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- Subject: Re: Changes to table length
- From: "Soni L." <fakedme@...>
- Date: Sun, 21 Aug 2016 15:47:04 -0300
On 21/08/16 11:13 AM, Philipp Janda wrote:
Am 21.08.2016 um 14:39 schröbte Lorenzo Donati:
I think that many misunderstandings regarding tables and their usage
is that the reference manual is not very friendly for a newbie expecting
more traditional data structures. It took me several months to
understand clearly what a table *really is* (in Lua "philosophical"
sense, I mean): it is a (relatively) *low-level* data structuring
The point is that a table is a Lua table, not something else. If you
need a more traditional data structure you can implement it on top of
that. When I need more abstraction in complex applications, I simply see
tables as a low-level implementation mechanism. Otherwise, for simpler
scripts or programs, tables are good as they are.
Remember that one of the goal of Lua team is to provide mechanisms, not
The sequence concept *is* a policy on how to emulate arrays in Lua.
Lua doesn't have real arrays, it has a circular buffer of 2^64
elements (as far as ordered, integer-indexed storage is concerned). If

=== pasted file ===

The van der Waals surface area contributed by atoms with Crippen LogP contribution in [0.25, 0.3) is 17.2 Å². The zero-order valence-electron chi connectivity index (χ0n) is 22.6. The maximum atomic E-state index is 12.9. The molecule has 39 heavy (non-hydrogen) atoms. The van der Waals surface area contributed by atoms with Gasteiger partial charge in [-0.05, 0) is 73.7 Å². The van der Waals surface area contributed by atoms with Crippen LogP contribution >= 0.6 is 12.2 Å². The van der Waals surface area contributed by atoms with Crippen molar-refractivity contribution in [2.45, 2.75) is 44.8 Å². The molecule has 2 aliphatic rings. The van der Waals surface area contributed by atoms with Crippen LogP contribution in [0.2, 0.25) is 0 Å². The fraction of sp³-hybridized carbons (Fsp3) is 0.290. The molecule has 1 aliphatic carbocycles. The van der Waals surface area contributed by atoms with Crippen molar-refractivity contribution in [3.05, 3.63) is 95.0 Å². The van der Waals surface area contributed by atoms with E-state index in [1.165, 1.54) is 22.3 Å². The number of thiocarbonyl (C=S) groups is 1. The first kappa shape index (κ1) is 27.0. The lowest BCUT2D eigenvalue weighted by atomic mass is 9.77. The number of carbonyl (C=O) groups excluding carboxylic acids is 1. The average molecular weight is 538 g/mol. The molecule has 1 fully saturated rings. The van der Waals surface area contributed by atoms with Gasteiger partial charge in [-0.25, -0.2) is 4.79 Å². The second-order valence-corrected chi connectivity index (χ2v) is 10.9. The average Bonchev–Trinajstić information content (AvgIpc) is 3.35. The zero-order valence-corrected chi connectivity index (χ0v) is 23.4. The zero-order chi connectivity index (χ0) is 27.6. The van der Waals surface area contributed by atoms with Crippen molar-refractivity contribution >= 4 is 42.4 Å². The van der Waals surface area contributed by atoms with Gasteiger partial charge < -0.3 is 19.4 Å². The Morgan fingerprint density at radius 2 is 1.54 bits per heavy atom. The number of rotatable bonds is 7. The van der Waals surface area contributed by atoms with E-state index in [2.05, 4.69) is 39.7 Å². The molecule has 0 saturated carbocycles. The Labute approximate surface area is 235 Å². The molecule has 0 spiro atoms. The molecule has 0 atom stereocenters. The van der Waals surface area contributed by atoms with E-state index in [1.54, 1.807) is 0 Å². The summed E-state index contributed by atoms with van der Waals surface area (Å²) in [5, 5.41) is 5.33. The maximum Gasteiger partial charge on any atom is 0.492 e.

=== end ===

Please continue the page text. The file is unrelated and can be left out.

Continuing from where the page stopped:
you want something smaller and non-circular, you have to keep track of
the end yourself or somehow guess it from the contents of the table.
Lua's sequence rules just make the guessing more efficient.
Unfortunately, a sequence in the Lua sense is a leaky abstraction for
an array like in other languages, hence the recurring newbie problems
Soni only tries to remove this particular policy from the language,
which is an admirable (although impractical in this case) goal, IMHO.
I don't think it's impractical, personally.
I mean, sure, it'd be weird at first. But people would get used to it
eventually. Remember setfenv/getfenv?
Dropping a useful feature (#) just because you cannot frame it in a
theoretically satisfying ideal is not useful for the general Lua
BTW, if you feel the need of removing #, try writing scripts simply
ignoring the existence of # and see if they turn out any better. If you
are expert enough you could hack into Lua source and remove that
functionality *and test whether your scripts end up cleaner*.
Yes, I think that's the way to go. Unfortunately, any alternative
approach of emulating arrays will have a tough time to become
widespread, because the sequence concept is built into the Lua
language, the C API, and the standard library, so most people will
just use it due to compatibility and convenience reasons.
My goal was to remove the sequence concept. It'd only exist in the
standard library, instead of being part of the language and the C API.
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